The Raiders had the game, and then they didn’t.
“We let it slip,” Raiders safety Tyvon Branch said.
They had the game, then the Detroit Lions had it.
“We can’t finish,” said Oakland coach Hue Jackson. “To say I’m disappointed is an understatement.”
They had the game, and then they had another defeat on their record, now 7-7. “A team went 98 yards against us,” Jackson said. “We didn’t make a play.”
Ninety-eight yards and 2 minutes, 14 seconds remaining on a Sunday at O.co Coliseum that for the Raiders and most of the sellout crowd of 59,069 would become as grim as it was cold.
Ninety-eight yards. The Lions turned a 27-21 deficit into a 28-27 victory.
Everything had gone so well. Up on the big screens at the top of the stadium, the New England Patriots were destroying the myth of Tim Tebow and the Denver Broncos. Just a couple more minutes, just a few more plays on the field in Oakland, and the Raiders would be tied with Denver for first in the AFC West.
But it was the Lions who covered the yardage. The Lions, with quarterback Matthew Stafford throwing to Calvin Johnson — as everyone in creation, including the Raiders’ defense, knowing he would — going those 98 yards. The final six were on a pass from Stafford to Johnson with 39 seconds remaining.
There was hope for a miracle, and a man who has worked his share of miracles, Sebastian Janikowski, tried a 65-yard field goal with four seconds to go, but Ndamukong Suh, returning after a two-week suspension, blocked the kick.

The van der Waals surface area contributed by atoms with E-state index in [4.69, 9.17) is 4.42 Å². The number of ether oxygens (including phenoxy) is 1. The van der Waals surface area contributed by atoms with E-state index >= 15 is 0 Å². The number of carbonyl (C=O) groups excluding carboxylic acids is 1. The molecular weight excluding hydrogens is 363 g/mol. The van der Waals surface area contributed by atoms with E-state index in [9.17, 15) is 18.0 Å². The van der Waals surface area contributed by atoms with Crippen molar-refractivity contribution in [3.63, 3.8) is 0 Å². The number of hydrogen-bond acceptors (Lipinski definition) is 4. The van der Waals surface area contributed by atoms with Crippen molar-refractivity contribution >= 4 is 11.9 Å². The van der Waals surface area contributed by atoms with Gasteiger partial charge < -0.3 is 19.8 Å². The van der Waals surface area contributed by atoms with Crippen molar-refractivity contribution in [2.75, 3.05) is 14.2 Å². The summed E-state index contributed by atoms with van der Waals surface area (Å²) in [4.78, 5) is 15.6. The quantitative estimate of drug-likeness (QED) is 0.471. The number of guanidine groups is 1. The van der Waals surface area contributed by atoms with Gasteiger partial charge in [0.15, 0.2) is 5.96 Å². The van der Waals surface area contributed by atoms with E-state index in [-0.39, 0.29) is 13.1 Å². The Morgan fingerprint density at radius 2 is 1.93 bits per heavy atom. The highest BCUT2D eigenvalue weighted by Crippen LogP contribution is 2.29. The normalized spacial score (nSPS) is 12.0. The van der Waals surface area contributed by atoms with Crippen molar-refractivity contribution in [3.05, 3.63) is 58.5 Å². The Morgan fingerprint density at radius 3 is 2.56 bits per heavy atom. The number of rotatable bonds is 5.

On the winning drive, Johnson, who finished with nine receptions for 214 yards and two touchdowns, had catches of 39 and 48, even though he was swarmed by defenders.
“The ball was in the air,” said Raiders linebacker Kamerion Wimbley, who watched the 48-yarder from midfield, “and I thought we were going to make a play. We had the game in our hands.”
Literally, but too often it came down in Johnson’s hands and so the Raiders, in front 27-13 with under eight minutes left and, of course, 27-21 with 2:14 left, lost their third straight game.
“We needed to win the game, for ourselves, and for the crowd,” said Jackson, the rookie coach. “We didn’t do what we needed to do.”
On defense, they haven’t all season. In the fourth quarter, Detroit gained 151 yards.
Jackson knew what he had, or more specifically, what he didn’t have. So on offense, he pushed the issue, having Carson Palmer throw into the end zone on 4th-and-1 from the Detroit 24 instead of merely going for the first down or kicking the field goal. The pass was long.
“We tried to stay aggressive,” said Jackson. “We came up short. But you can’t let a team go 98 yards to close the game. That’s tough.”
That’s the Raiders, who still make too many penalties — 10 for 86 yards Sunday, who still don’t make the needed plays, Calvin Johnson somehow getting free on the 48-yarder even though shadowed by several men in home black jerseys.
“We had our opportunities,” sighed Jackson. “When you don’t capitalize on them, you leave the door open for a team like that.”
And Detroit blithely stepped through.
Art Spander has been covering Bay Area sports since 1965 and also writes on www.artspander.com and www.realclearsports.com. Email him at firstname.lastname@example.org.